One night, police said they followed a trail of blood left after Alexander cut his foot trying to break in to one of the stores. Alexander was arrested and booked into the Tulsa County jail on Aug. 8, 2013.

The isolation area in the Tulsa County jail.

Clifton Adcock / Oklahoma Watch

The isolation area in the Tulsa County jail.

Out of Asylums

Until the early 20th Century, most mentally ill people were housed in jails and prisons, according to the Treatment Advocacy Center. Reform movements gave rise to large state-run institutions for the mentally ill, but in the 1950s deinstitutionalization and the emptying of the hospitals began. The trend accelerated in the 1980s and 1990s.

“The mental health systems were told those (mental health) dollars will now be given to you to do community-based services,” said Terri White, commissioner of the state Mental Health Department. “But the dollars never made it.”

With fewer spaces available at state hospitals and underfunded services in the community, many of the mentally ill ended up in jail.

“If someone has impaired judgment, impaired executive functions, then they’re going to do something that goes against the laws on the books,” said Dr. Britta Ostermeyer, chair of psychiatry for the University of Oklahoma College of Medicine.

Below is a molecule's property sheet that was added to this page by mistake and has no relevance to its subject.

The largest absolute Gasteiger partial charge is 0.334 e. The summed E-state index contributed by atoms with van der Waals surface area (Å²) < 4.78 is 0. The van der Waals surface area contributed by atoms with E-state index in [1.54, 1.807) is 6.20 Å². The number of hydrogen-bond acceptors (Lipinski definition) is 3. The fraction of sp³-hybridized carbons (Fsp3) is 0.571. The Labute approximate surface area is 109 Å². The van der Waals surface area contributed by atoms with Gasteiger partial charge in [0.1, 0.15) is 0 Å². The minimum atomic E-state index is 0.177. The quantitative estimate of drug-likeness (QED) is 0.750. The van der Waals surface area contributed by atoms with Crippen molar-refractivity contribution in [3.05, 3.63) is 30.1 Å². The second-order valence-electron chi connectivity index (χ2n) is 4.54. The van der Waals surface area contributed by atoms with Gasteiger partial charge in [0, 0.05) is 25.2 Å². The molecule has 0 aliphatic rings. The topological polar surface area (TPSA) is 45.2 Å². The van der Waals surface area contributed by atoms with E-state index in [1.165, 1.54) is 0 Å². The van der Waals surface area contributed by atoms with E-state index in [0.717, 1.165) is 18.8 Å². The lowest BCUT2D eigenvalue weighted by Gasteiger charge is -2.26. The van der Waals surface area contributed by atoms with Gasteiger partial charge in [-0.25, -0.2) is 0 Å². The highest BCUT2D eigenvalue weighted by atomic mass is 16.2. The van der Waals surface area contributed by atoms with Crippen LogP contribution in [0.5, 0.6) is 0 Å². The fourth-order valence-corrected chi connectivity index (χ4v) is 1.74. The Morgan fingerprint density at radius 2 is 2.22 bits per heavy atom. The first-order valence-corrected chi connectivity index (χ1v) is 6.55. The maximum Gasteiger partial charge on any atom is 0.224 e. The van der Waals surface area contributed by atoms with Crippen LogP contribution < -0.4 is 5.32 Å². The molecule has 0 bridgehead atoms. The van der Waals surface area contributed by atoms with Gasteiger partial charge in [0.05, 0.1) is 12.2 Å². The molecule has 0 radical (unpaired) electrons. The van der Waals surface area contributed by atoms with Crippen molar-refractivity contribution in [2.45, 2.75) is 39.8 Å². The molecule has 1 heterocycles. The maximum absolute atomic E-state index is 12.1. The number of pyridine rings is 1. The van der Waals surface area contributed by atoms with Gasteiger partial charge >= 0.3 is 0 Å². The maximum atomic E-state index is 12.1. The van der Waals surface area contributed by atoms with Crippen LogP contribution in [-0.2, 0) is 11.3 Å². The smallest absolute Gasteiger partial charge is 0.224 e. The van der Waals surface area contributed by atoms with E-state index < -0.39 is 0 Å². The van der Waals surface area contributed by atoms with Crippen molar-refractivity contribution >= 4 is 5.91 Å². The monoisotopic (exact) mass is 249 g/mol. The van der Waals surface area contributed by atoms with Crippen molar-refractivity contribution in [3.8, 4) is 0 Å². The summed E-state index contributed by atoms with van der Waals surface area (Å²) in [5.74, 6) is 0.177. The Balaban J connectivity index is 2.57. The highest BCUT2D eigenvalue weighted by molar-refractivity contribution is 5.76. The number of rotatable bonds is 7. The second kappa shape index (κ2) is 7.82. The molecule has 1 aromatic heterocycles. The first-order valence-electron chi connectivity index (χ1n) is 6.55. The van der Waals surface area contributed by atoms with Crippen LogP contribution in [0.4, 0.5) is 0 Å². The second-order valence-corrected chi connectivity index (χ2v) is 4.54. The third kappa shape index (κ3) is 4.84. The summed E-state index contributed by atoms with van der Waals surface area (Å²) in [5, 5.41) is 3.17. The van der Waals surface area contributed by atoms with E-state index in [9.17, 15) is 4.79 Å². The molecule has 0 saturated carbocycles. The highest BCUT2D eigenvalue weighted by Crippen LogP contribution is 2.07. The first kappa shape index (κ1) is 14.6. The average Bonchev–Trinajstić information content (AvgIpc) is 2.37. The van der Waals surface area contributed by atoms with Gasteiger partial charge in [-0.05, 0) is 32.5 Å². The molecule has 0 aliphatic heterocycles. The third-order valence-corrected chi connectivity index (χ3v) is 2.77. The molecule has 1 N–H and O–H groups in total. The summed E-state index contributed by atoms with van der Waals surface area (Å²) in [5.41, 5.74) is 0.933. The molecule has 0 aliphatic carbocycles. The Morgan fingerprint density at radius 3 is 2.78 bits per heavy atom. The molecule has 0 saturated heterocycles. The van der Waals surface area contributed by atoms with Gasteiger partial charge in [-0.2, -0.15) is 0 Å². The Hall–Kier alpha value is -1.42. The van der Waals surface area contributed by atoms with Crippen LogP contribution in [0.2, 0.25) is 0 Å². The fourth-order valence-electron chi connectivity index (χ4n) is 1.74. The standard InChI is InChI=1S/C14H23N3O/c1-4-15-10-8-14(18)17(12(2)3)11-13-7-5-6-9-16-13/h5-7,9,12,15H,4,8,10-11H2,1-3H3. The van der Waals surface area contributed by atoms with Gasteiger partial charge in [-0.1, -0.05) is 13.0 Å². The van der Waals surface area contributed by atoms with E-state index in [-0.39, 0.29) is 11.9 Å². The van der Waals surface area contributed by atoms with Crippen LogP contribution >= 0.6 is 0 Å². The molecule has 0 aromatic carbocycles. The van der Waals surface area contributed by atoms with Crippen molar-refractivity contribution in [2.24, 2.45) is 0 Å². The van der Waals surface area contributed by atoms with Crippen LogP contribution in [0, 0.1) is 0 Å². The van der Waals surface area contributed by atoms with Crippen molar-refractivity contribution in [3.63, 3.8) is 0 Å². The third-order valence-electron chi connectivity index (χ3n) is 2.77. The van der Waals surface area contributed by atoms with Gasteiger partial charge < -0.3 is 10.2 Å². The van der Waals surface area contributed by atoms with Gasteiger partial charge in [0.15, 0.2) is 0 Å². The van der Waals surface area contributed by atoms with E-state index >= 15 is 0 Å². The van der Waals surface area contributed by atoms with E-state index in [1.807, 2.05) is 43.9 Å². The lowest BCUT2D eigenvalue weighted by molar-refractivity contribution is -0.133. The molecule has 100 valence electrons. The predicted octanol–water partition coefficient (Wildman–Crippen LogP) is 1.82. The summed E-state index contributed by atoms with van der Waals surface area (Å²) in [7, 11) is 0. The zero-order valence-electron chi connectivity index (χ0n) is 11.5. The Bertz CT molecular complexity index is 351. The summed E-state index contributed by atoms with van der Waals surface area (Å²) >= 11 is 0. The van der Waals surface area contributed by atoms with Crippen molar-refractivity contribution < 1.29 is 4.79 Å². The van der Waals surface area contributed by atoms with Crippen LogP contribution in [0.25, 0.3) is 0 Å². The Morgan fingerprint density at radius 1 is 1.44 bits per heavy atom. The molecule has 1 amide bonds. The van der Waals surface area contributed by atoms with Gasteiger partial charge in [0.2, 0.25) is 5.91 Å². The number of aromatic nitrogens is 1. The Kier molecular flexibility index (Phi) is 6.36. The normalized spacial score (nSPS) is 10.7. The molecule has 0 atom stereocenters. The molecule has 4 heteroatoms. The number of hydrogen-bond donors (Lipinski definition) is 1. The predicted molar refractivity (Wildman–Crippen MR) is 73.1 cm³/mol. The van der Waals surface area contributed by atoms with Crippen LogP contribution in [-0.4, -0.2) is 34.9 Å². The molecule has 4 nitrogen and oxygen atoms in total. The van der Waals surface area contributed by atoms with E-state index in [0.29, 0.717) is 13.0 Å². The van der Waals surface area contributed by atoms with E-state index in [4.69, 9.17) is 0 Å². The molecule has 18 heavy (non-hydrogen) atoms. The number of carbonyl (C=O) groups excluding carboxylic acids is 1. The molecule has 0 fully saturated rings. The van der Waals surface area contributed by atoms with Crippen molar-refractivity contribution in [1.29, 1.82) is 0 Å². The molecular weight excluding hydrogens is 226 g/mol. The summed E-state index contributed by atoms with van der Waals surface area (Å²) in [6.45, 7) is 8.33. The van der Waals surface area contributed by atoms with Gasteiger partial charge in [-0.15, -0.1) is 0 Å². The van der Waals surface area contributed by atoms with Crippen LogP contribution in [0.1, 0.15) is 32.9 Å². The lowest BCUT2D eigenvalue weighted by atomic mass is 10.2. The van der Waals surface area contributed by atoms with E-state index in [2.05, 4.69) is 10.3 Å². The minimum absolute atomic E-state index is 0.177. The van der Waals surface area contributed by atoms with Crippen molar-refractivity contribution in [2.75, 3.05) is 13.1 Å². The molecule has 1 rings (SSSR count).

Ostermeyer said when she worked as a psychiatrist at the Harris County Jail in Houston, Texas, she could often get an idea of whether a person might be mentally ill just by looking at their criminal records.

“When I would see ‘trespassing, trespassing, trespassing,” I would say ‘we’re going to see a person with schizophrenia,’” Ostermeyer said.

‘I Know All of Them’

The moment Robert Walker steps into the segregation unit at the Tulsa County jail, prisoners begin striking up conversations with him.

Walker, a former U.S. Army Ranger, worked as a detention officer in the jail before being appointed last year to the jail transition team for the sheriff’s office. Walker said one of his main duties was dealing with mentally ill inmates.